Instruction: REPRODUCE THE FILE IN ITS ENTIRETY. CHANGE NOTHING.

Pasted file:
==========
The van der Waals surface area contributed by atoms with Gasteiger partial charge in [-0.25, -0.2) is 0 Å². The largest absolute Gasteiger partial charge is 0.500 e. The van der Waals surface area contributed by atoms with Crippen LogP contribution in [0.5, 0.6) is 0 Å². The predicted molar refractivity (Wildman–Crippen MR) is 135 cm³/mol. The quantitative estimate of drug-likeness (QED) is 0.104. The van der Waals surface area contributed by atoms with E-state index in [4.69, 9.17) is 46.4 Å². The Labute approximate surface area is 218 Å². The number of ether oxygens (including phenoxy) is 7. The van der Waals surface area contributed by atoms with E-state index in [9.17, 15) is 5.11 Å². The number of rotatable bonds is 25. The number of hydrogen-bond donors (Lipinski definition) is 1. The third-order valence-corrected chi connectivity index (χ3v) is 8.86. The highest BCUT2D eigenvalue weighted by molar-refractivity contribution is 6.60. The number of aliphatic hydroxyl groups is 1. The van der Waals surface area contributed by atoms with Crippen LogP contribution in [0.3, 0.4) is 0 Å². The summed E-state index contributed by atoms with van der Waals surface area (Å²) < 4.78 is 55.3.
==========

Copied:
The van der Waals surface area contributed by atoms with Gasteiger partial charge in [-0.25, -0.2) is 0 Å². The largest absolute Gasteiger partial charge is 0.500 e. The van der Waals surface area contributed by atoms with Crippen LogP contribution in [0.5, 0.6) is 0 Å². The predicted molar refractivity (Wildman–Crippen MR) is 135 cm³/mol. The quantitative estimate of drug-likeness (QED) is 0.104. The van der Waals surface area contributed by atoms with E-state index in [4.69, 9.17) is 46.4 Å². The Labute approximate surface area is 218 Å². The number of ether oxygens (including phenoxy) is 7. The van der Waals surface area contributed by atoms with E-state index in [9.17, 15) is 5.11 Å². The number of rotatable bonds is 25. The number of hydrogen-bond donors (Lipinski definition) is 1. The third-order valence-corrected chi connectivity index (χ3v) is 8.86. The highest BCUT2D eigenvalue weighted by molar-refractivity contribution is 6.60. The number of aliphatic hydroxyl groups is 1. The van der Waals surface area contributed by atoms with Crippen LogP contribution in [0.3, 0.4) is 0 Å². The summed E-state index contributed by atoms with van der Waals surface area (Å²) < 4.78 is 55.3.